Arne Svenson‘s series ‘The Neighbours‘ – puzzling, endearing, theatrical. With his aesthetic sense, the photographer turned his bird watching telephoto to his Manhattan neighbours and viewed them from the perspective of social anthropology, he created an eclectic project.
Arne Svenson – The Neighbours
Some of the neighbors were not pleased with this activity so they sued him but the court upheld this sort of thing as covered under First Amendment guaranteeing free speech and it does not need consent to be made or sold
“Sometimes there is a hazy, almost tropical light that falls over the Bay Area. The moisture in the air falls on the landscape and makes it appear as a series of two-dimensional planes intricately layered together. When I see this light, I imagine these individual planes of landscape each moving freely along independent trajectories. In my imagination, the landscape becomes one of dislocated landmarks, geography and infrastructure, constantly changing. Within the series Everywhere All at Once I bring to form these imagined landscapes and combine them with intensely starlit skies, highlighting both a personal as well as a collective experience of the world. My goal is to make images that are familiar and dreamlike, evocative of an almost unreachable memory.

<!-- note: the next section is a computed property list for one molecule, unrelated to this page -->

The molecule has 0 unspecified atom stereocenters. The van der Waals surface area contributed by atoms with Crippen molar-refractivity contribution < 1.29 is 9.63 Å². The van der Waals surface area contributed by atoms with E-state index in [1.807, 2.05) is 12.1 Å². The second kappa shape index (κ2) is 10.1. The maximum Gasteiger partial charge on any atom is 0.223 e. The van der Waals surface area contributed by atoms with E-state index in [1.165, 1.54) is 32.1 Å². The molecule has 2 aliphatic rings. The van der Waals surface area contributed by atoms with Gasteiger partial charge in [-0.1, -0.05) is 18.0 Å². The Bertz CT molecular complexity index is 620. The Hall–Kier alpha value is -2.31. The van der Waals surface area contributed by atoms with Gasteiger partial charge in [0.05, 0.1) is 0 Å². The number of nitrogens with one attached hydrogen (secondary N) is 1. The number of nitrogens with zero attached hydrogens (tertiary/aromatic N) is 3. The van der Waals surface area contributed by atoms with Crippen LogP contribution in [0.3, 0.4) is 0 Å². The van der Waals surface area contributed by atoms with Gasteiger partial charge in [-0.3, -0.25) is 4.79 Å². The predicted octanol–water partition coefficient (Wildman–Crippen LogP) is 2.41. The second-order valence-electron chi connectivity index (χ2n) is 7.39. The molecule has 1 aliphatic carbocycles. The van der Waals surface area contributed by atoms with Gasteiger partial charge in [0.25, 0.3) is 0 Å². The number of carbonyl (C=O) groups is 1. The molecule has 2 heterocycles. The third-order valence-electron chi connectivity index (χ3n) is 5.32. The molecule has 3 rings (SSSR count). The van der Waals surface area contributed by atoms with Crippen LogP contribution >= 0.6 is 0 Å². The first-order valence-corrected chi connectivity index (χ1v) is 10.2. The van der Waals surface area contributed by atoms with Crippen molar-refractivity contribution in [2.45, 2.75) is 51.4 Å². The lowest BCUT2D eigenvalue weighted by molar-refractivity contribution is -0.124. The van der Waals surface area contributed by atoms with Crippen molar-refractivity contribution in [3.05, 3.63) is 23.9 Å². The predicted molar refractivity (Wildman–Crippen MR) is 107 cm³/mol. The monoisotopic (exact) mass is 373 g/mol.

Looking out over the landscape the night sky provides a reminder of the smallness of our existence and also the vast possibilities inherent to our experience. It provides a connection between distant individuals, a jumping off point for belief systems, and an interstellar reference that helps us to navigate our world. For me, more than anything, the night sky provides a sense of space and infinity that is at once the essence of openness and possibility and also terrifyingly complex and unfathomable.”
For a greater inspiration I collected in a digital free magazine most of the short visual stories in black and white photography published in my tumblr account (there are links to all photographers’ official sites).
“A forest is a meeting place between those who enter it and something unnameable and attendant… Something intangible and within touching distance. Neither silent nor audible… The mist fills the gaps to draw us into the spaces between.”